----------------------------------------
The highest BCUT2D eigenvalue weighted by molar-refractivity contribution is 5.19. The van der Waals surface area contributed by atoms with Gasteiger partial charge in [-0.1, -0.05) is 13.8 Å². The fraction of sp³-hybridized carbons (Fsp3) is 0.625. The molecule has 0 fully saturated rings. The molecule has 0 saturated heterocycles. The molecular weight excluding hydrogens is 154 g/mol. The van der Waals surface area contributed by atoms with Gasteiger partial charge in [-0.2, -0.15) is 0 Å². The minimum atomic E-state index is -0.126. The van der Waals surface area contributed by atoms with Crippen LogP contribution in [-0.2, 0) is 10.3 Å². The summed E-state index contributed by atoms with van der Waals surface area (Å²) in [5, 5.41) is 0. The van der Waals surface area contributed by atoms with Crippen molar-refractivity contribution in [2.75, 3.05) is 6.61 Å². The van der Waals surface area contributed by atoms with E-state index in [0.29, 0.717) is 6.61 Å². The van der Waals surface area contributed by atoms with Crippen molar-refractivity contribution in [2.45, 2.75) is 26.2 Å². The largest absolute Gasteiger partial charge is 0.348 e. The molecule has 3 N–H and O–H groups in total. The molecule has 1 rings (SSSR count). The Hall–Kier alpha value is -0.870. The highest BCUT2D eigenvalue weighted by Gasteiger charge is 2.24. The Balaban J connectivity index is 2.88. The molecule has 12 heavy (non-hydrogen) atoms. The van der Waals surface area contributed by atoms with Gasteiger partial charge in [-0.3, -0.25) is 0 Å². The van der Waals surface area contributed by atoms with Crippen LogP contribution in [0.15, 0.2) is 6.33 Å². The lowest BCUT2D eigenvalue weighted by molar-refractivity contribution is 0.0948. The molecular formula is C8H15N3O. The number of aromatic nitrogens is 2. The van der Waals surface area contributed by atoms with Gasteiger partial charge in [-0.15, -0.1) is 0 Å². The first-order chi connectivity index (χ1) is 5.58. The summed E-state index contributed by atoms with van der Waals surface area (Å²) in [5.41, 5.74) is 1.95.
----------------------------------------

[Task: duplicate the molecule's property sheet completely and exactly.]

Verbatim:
The highest BCUT2D eigenvalue weighted by molar-refractivity contribution is 5.19. The van der Waals surface area contributed by atoms with Gasteiger partial charge in [-0.1, -0.05) is 13.8 Å². The fraction of sp³-hybridized carbons (Fsp3) is 0.625. The molecule has 0 fully saturated rings. The molecule has 0 saturated heterocycles. The molecular weight excluding hydrogens is 154 g/mol. The van der Waals surface area contributed by atoms with Gasteiger partial charge in [-0.2, -0.15) is 0 Å². The minimum atomic E-state index is -0.126. The van der Waals surface area contributed by atoms with Crippen LogP contribution in [-0.2, 0) is 10.3 Å². The summed E-state index contributed by atoms with van der Waals surface area (Å²) in [5, 5.41) is 0. The van der Waals surface area contributed by atoms with Crippen molar-refractivity contribution in [2.75, 3.05) is 6.61 Å². The van der Waals surface area contributed by atoms with E-state index in [0.29, 0.717) is 6.61 Å². The van der Waals surface area contributed by atoms with Crippen molar-refractivity contribution in [2.45, 2.75) is 26.2 Å². The largest absolute Gasteiger partial charge is 0.348 e. The molecule has 3 N–H and O–H groups in total. The molecule has 1 rings (SSSR count). The Hall–Kier alpha value is -0.870. The highest BCUT2D eigenvalue weighted by Gasteiger charge is 2.24. The Balaban J connectivity index is 2.88. The molecule has 12 heavy (non-hydrogen) atoms. The van der Waals surface area contributed by atoms with Gasteiger partial charge in [-0.3, -0.25) is 0 Å². The van der Waals surface area contributed by atoms with Crippen LogP contribution in [0.15, 0.2) is 6.33 Å². The lowest BCUT2D eigenvalue weighted by molar-refractivity contribution is 0.0948. The molecular formula is C8H15N3O. The number of aromatic nitrogens is 2. The van der Waals surface area contributed by atoms with Gasteiger partial charge in [-0.15, -0.1) is 0 Å². The first-order chi connectivity index (χ1) is 5.58. The summed E-state index contributed by atoms with van der Waals surface area (Å²) in [5.41, 5.74) is 1.95.